-- Bin Ladin and wealthy NIF members capitalized Al-Shamal Islamic Bank in Khartoum. Bin Ladin invested $50 million in the bank.
Bin Ladin's work force grew to include militant Afghan war veterans seeking to avoid a return to their own countries, where many stood accused of subversive and terrorist activities. In May 1993, for example, Bin Ladin financed the travel of 300 to 480 Afghan war veterans to Sudan after Islamabad launched a crackdown against extremists lingering in Pakistan. In addition to safehaven in Sudan, Bin Ladin has provided financial support to militants actively opposed to moderate Islamic governments and the West:
-- Islamic extremists who perpetrated the December 1992 attempted bombings against some 100 U.S. servicemen in Aden (billeted there to support U.N. relief operations in Somalia) claimed that Bin Ladin financed their group.
-- A joint Egyptian-Saudi investigation revealed in May 1993 that Bin Ladin business interests helped funnel money to Egyptian extremists, who used the cash to buy unspecified equipment, printing presses, and weapons.
-- By January 1994, Bin Ladin had begun financing at least three terrorist training camps in northern Sudan (camp residents included Egyptian, Algerian, Tunisian and Palestinian extremists) in cooperation with the NIF. Bin Ladin's Al-Hijrah for Construction and Development works directly with Sudanese military officials to transport and provision terrorists training in such camps.
-- Pakistani investigators have said that Ramzi Ahmed Yousef, the alleged mastermind of the February 1993 World Trade Center bombing, resided at the Bin Ladin-funded Bayt Ashuhada (house of martyrs) guesthouse in Peshawar during most of the three years before his apprehension in February 1995.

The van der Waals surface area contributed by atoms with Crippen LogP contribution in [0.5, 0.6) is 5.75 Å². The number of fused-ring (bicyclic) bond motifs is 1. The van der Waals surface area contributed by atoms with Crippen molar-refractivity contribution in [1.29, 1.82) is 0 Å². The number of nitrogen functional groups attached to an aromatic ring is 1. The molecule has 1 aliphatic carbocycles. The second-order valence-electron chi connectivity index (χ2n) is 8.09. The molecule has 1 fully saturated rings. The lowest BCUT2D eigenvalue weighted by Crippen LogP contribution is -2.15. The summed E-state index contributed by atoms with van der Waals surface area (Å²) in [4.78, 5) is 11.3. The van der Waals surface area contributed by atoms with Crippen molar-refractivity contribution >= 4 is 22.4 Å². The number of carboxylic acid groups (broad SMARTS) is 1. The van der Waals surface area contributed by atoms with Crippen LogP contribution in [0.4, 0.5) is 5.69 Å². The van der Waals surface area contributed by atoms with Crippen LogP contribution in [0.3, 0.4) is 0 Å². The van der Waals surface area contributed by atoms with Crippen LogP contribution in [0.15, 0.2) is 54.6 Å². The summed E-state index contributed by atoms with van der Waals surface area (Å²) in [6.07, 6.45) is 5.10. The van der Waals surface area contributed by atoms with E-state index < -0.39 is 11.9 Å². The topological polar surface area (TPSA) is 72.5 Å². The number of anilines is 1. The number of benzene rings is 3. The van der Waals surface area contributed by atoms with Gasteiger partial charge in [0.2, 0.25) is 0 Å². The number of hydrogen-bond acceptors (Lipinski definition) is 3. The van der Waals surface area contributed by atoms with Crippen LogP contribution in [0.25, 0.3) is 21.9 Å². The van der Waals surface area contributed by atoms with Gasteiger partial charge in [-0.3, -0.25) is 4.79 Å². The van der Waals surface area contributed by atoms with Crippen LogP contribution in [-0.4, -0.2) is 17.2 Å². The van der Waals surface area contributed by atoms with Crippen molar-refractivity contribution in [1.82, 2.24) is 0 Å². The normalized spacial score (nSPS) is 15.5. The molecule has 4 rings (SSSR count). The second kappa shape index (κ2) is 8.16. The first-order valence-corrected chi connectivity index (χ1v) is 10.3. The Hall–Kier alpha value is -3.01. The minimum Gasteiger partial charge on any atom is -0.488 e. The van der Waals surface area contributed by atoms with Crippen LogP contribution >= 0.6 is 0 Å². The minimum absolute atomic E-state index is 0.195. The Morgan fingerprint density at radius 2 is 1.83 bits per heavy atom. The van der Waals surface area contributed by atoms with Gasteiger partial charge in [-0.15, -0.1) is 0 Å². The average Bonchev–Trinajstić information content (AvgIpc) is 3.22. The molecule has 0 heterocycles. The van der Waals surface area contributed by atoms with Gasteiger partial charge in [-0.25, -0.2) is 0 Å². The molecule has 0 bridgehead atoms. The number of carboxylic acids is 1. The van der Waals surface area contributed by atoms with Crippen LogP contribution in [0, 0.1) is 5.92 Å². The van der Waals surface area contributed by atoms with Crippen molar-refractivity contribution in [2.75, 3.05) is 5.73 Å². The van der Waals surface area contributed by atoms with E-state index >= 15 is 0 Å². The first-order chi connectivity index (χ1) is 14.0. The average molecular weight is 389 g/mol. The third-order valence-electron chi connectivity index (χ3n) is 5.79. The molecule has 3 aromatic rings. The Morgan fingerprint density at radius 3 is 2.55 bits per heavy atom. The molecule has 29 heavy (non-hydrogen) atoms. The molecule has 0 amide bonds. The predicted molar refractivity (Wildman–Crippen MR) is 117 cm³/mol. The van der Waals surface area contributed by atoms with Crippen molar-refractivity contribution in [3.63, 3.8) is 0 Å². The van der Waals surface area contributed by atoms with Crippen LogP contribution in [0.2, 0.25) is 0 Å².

-- A leading member of the Egyptian extremist group al-Jihad claimed in a July 1995 interview that Bin Ladin helped fund the group and was at times witting of specific terrorist operations mounted by the group against Egyptian interests.
-- Bin Ladin remains the key financier behind the "Kunar' camp in Afghanistan, which provides terrorist training to al-Jihad and al~-Gama'at al-~Islamiyyah members, according to suspect terrorists captured recently by Egyptian authorities.
Bin Ladin's support for extremist causes continues despite criticisms from regional governments and his family. Algeria, Egypt, and Yemen have accused Bin Ladin of financing militant Islamic groups on their soil (Yemen reportedly sought INTERPOL's assistance to apprehend Bin Ladin during 1994). In February 1994, Riyadh revoked Bin Ladin's Saudi citizenship for behavior that "contradicts the Kingdom's interests and risks harming its relations with fraternal countries." The move prompted Bin Ladin to form the Advisory and Reformation Committee, a London-based dissident organization that by July 1995 had issued over 350 pamphlets critical of the Saudi Government. Bin Ladin has not responded to condemnation leveled against him in March 1994 by his eldest brother, Bakr Bin Ladin, who expressed, through the Saudi media, his family's "regret, denunciation, and condemnation" of Bin Ladin's extremist activities.